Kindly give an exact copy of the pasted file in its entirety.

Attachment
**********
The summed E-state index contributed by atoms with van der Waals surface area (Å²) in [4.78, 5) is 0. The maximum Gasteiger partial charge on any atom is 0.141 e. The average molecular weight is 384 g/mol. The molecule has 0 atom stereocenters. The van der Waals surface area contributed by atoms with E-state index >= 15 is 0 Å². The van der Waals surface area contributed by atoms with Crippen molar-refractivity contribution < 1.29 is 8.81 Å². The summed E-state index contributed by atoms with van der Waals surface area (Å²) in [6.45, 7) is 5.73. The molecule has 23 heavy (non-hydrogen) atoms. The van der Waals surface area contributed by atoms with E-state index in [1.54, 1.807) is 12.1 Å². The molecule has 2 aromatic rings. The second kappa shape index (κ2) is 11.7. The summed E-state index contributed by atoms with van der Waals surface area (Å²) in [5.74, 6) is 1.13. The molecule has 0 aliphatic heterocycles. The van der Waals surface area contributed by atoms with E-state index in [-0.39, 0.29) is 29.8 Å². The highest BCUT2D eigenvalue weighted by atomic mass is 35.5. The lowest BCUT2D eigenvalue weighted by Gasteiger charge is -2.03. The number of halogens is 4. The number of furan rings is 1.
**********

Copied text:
The summed E-state index contributed by atoms with van der Waals surface area (Å²) in [4.78, 5) is 0. The maximum Gasteiger partial charge on any atom is 0.141 e. The average molecular weight is 384 g/mol. The molecule has 0 atom stereocenters. The van der Waals surface area contributed by atoms with E-state index >= 15 is 0 Å². The van der Waals surface area contributed by atoms with Crippen molar-refractivity contribution < 1.29 is 8.81 Å². The summed E-state index contributed by atoms with van der Waals surface area (Å²) in [6.45, 7) is 5.73. The molecule has 23 heavy (non-hydrogen) atoms. The van der Waals surface area contributed by atoms with E-state index in [1.54, 1.807) is 12.1 Å². The molecule has 2 aromatic rings. The second kappa shape index (κ2) is 11.7. The summed E-state index contributed by atoms with van der Waals surface area (Å²) in [5.74, 6) is 1.13. The molecule has 0 aliphatic heterocycles. The van der Waals surface area contributed by atoms with E-state index in [-0.39, 0.29) is 29.8 Å². The highest BCUT2D eigenvalue weighted by atomic mass is 35.5. The lowest BCUT2D eigenvalue weighted by Gasteiger charge is -2.03. The number of halogens is 4. The number of furan rings is 1.